Throwback Thursday is a common theme on sites and blogs where you hearken back to something interesting or random from the past. On Land of Redemption, we’ve started our Throwback Thursday trend with re-posts of preview articles from years past.

Fast forward to 2006 and we have the first of the Priests preview articles. Here Bryon provides insight into the choice behind creating a new brigade, which sheds some light on what the thought process may have been when they created Clay in Early Church as well. Enjoy!

Originally Posted By: Bryon | Date: 2006

When Redemption started in 1995, there were six good brigades. Four years later, with the release of the Warriors, the seventh good brigade was added: Silver, for angels. Finally, seven years after the debut of silver, another new good brigade is being added: Teal, for priests. Why are priests getting their own brigade? Read on.

The first draft of the Priest list (early October, ‘05) had about 26 priests from the Bible lined up to be heroes in the set. We had them divided into the six original human brigades. We added “priestly” enhancements such as sacrifices, and began several special abilities, “If used by a priest …” In addition, we had about 19 other heroes that were not priests that we spread through the brigades. It looked like this was going to be an average Redemption set.

Then Rob made a comment to the playtesters that some of the special abilities were a little too long. Too many words means less art is visible, plus it is daunting to new players. Much of that was fixed by using concise language, and dropping extra requirements and extra abilities. But we knew that some of the extra words had to do with the limiting phrase “If used by a priest…” on many of the cards. One option at that point was to drop the requirement that a priest use the ability (and have Jael performing priestly duties such as Burnt Offerings!). That would have been OK.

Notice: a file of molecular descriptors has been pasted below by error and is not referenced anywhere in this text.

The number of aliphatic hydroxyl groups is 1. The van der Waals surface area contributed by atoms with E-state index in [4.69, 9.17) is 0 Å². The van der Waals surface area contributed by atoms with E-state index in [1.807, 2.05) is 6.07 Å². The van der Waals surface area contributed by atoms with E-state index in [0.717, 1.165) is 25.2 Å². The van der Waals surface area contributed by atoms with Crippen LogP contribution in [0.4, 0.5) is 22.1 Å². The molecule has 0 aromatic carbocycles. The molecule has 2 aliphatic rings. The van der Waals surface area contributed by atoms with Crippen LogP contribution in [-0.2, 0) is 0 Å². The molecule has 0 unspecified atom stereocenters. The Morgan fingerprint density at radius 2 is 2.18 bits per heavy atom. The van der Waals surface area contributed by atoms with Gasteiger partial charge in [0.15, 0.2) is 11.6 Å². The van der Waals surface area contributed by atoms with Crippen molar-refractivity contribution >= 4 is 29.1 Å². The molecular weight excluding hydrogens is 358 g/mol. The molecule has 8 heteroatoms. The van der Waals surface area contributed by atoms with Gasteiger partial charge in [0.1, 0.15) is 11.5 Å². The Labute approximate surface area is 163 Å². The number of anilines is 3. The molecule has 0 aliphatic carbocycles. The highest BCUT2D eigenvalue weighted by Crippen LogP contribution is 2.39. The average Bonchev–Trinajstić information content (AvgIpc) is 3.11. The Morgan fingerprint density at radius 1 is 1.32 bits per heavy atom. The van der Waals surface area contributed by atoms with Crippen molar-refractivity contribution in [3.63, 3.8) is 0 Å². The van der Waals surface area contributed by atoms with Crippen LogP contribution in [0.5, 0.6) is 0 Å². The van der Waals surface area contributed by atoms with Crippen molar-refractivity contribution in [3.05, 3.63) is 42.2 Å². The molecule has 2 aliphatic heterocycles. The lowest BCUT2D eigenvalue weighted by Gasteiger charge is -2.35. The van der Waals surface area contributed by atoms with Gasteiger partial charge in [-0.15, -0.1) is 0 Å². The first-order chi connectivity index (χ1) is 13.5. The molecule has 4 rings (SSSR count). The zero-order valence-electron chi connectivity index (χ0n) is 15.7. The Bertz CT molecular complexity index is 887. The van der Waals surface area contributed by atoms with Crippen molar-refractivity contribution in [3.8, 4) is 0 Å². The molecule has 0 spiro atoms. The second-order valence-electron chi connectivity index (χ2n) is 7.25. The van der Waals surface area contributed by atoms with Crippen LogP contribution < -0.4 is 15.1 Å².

Instead we brainstormed. After church one Sunday I talked with my friends Brandan and Calvin, two long-time Redemption players who remember the release of The Warriors. I showed them some of the list from the Priests set. They liked a lot of the cards, but were not sure how many of the heroes and good enhancements they would put in their deck. You see, when players have a great deck and a new set comes along, the players usually replace some cards in their decks. But the more expansion sets a game releases, the fewer new cards are added to a deck. Redemption is 11 years old this summer, and it was beginning to look like decks were running out of space for fresh cards. In an effort to find a solution to that problem, Brandan, Calvin, and I looked back at what had happened in Redemption over the years:

We started playing in 1998, when the Women was the newest set. Our decks contained a mix of cards from the Women, Prophets, and original sets. When the Warriors released the next year, we changed about half the cards in our decks. When the Apostles released, we changed about 10 cards in each of our decks. When the Patriarchs released, we changed about seven cards in each deck. Each set thereafter we’ve only replaced about 5-7 cards from each of our decks. Now with the Priests we were looking at a 250-card set that was going to have great cards that might lose the competition for inclusion in a deck. That was not acceptable to us. But how does Cactus make a set that really invigorates creativity; that challenges players to make big changes to their decks? Or build whole new decks?

The three of us discussed a few options: